Remote Magnetic Field Triggers Nanoparticle Drug Release

November 8, 2007

Magnetic nanoparticles heated by a remote magnetic field have the potential to release multiple anticancer drugs on demand at the site of a tumor, according to a study published in the journal Advanced Materials. Moreover, say the investigators who conducted this research, these same nanoparticles can do double duty as tumor imaging agents.

Two investigators from the Alliance for Nanotechnology in Cancer—Sangeeta Bhatia, Ph.D., Massachusetts Institute of Technology, and Erkki Ruoslahti, M.D., Ph.D., Burnham Institute—led this research effort, which has the ultimate goal of developing a targeted, multifunctional nanoparticle capable of providing time-tailored drug release into tumors.

To create such a platform, the investigators started with dextran-coated iron oxide nanoparticles similar to the ones now under development as magnetic resonance imaging contrast agents. When stimulated by an oscillating magnetic field, these nanoparticles absorb energy and become warm, a property that the researchers capitalized on to create triggered drug release.

To these particles the researchers added a short piece of DNA to act as a tether for one or more anticancer drugs linked to pieces of DNA complementary to the particle-bound tether. At body temperature, the complementary strands of DNA form the famous double helix, creating a stable link between drug molecule and nanoparticle.

But when the nanoparticle becomes warm as a result of an applied oscillating magnetic field, the bonds holding the two strands of DNA together become progressively weaker until the local temperature hits a critical value, at which point the double helix unwinds and the drug molecule diffuses away from the nanoparticle. The researchers also showed that when they applied the magnetic field in pulses of 5 minutes duration every 40 minutes, drug release occured in bursts, too.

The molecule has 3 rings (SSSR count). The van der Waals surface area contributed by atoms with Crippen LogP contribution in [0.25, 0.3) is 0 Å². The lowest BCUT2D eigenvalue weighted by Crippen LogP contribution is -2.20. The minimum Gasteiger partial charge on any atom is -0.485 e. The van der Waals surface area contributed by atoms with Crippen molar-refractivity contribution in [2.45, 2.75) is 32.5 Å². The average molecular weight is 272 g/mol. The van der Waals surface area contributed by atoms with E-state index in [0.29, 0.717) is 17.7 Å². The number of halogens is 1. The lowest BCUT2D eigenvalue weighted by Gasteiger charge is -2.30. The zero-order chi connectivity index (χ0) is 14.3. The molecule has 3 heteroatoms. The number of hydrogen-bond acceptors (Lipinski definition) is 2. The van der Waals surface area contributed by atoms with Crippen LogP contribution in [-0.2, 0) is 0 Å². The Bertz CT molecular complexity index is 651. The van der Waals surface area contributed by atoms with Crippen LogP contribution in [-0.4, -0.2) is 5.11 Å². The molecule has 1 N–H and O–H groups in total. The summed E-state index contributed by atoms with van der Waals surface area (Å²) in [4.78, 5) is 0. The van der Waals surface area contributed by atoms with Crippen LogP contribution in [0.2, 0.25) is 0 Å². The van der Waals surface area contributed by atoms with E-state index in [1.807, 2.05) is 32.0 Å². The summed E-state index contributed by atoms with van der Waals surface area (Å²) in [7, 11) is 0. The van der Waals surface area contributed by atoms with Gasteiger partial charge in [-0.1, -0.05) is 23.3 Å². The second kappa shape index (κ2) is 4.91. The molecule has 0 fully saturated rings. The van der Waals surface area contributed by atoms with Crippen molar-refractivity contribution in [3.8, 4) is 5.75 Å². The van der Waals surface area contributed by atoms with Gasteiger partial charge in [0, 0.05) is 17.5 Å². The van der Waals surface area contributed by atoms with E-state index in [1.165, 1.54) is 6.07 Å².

Since this “melting temperature” depends on the length of the double helix, the investigators reasoned that they could use tethers of different lengths to produce one nanoparticle capable of releasing two or more drugs in sequence. Indeed, when the researchers attached two different model drug compounds to the nanoparticle using tethers of two different lengths, they were able to trigger release of the drug attached via the shorter tether and follow that with release of the second drug, attached with the longer tether, by increasing the power of the oscillating magnetic field.

This work, which was funded by the NCI’s Alliance for Nanotechnology in Cancer, is detailed in the paper “Remotely triggered release from magnetic nanoparticles.” Investigators from the University of California, San Diego, also participated in this study. This paper was published online in advance of print publication. An abstract of this paper is not yet available.

Source: National Cancer Institute

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